Editor's note: Neal Gabler is the author of "An Empire of Their Own: How the Jews Invented Hollywood." He is currently working on a biography of Edward Kennedy. The opinions in this commentary are solely those of the author.
(CNN) -- Lauren Bacall, who died Tuesday at the age of 89, always said, not altogether happily, that she would be defined by her relationship with her husband, the great actor Humphrey Bogart.
She was not entirely wrong. It is hard to think of Bacall without thinking of Bogart. When she first arrived on screen in 1944 in "To Have and Have Not," at the ripe old age of 19, the thing that captivated audiences was not her beauty -- there were lots of pretty girls on screen -- so much as her preternatural steeliness. Here was a woman who could stand up to Bogart purring line by purring line, menacing look by menacing look, sneer by sneer, which may be why he wound up falling in love with her in real life. She was not a shrinking violet. She was a Venus flytrap.
But if Bacall was unflappable, she was different from her steely predecessors, the so-called tough "broads" of the 1930s like Bette Davis and Joan Crawford. They were victims of the Depression, victims of male dominance, victims of bad breaks, victims of life in general. Those things made them feral, which is not an adjective anyone would ever have used on the self-contained, self-possessed Bacall. They were at war with life, hoping to find some good man with whom they might be able to make a truce. Bacall didn't seem to be at war with anyone, and she certainly didn't seem to think she needed a man to fulfill her. In fact, she was pretty much unpossessable. She did things on her terms.
If you think of Davis and Crawford as curs, Bacall was a cat. She arose at a time when World War II was ending and film noir was beginning, and she was the perfect noir woman. Noir was a style of film, dark and edgy, but it was also an attitude of post-war ennui and cynicism.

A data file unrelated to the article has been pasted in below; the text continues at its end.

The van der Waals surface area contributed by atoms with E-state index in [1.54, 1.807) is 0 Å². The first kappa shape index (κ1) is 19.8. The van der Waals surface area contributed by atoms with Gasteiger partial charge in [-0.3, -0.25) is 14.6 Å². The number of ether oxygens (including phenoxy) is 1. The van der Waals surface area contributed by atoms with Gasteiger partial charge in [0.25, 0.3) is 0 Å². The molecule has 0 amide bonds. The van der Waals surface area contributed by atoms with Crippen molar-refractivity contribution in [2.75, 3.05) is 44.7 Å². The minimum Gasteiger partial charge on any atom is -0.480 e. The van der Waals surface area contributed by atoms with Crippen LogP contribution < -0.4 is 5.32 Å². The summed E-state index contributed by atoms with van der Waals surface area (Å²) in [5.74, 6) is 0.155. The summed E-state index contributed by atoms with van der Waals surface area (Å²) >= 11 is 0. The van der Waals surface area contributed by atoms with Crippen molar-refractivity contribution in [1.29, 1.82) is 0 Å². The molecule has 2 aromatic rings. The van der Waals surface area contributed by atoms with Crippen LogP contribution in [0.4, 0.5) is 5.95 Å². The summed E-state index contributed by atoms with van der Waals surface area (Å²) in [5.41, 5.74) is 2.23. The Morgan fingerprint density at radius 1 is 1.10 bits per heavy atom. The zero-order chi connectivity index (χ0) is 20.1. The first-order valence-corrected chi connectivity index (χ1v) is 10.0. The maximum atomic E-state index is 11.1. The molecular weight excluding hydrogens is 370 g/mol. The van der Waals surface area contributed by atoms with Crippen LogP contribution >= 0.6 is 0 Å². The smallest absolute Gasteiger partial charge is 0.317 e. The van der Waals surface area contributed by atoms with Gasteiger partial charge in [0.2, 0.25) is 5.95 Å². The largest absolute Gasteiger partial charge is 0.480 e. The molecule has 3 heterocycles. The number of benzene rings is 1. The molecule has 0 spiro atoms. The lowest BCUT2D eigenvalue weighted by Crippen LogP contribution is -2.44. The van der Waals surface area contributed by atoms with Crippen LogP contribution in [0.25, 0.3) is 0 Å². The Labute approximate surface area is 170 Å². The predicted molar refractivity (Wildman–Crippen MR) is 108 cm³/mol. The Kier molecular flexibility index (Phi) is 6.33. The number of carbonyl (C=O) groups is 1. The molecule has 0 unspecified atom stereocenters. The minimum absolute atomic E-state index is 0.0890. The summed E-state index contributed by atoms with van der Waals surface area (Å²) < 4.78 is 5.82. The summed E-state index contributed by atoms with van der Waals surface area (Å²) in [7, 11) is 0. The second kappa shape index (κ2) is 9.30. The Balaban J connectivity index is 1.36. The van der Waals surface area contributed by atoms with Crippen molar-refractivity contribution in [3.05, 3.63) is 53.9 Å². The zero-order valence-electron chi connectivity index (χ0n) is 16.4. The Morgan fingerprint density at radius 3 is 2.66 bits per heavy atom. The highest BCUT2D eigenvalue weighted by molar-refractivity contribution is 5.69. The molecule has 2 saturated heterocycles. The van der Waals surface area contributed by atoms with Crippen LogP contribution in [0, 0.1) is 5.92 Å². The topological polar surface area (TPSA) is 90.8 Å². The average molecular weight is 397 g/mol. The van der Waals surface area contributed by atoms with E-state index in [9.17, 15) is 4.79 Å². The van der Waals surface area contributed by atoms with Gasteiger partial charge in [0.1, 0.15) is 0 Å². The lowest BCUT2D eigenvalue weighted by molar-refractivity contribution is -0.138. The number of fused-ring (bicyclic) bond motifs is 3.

In noir, you trusted people at your peril. Bacall embodied that attitude perfectly in films like "The Big Sleep," "Dark Passage" and "Key Largo," all of which co-starred Bogart. There was something slippery and unknowable about her, some sort of concealment, which fit the whole noir ambiance. And it wasn't coincidental that the perfect noir woman was also the perfect complement and foil for the great existential hero of the movies, Bogart. She was the great existential romantic partner.
That attitude of hers seemed to arise from a personal grievance that Bacall developed growing up in New York as Betty Joan Perske, a Jew who was remade into a cinematic gentile by the anti-Semitic director Howard Hawks. As Bacall tells it in her first memoir, "By Myself," Hawks was a Pygmalion who discovered her and then taught her how to move, how to talk (that deep, sultry husk of a voice) and how to act.
But the umbrage she felt toward Hawks in making her deny herself may have been the razor's edge she brought to her performances. She was always forced to be in camouflage -- a hidden Jew. She even raised her children as Episcopalians, Bogart's religion, because she feared what might happen to them as Jews. For noir, the edge certainly worked.
But the persona outlasted its time. Well before Bogart died of cancer in 1957, Bacall's career had begun to slide, in part because noir had begun to slide, relegated to B movies. She was able to reinvent herself in romantic comedies like "How to Marry a Millionaire," where she turned her sultriness into a kind of brisk efficiency, a no-nonsense woman for the 1950s, that contrasted with co-star Marilyn Monroe's flouncy availability, but the glory days were pretty much over. In retrospect, she hadn't been so much a star as she was a flare.
Her late great triumphs were on stage -- in "Applause," a musical adaptation of "All About Eve," and "Woman of the Year," a musical adaptation of the 1942 film of the same name, both of which earned her Tonys. Still, the fact that she was reprising roles originally played by Bette Davis and Katharine Hepburn respectively was a sign that Bacall's own feline charm had not endured. In the end, she was a glamorous figure from another, darker era. . . and the wife of Humphrey Bogart.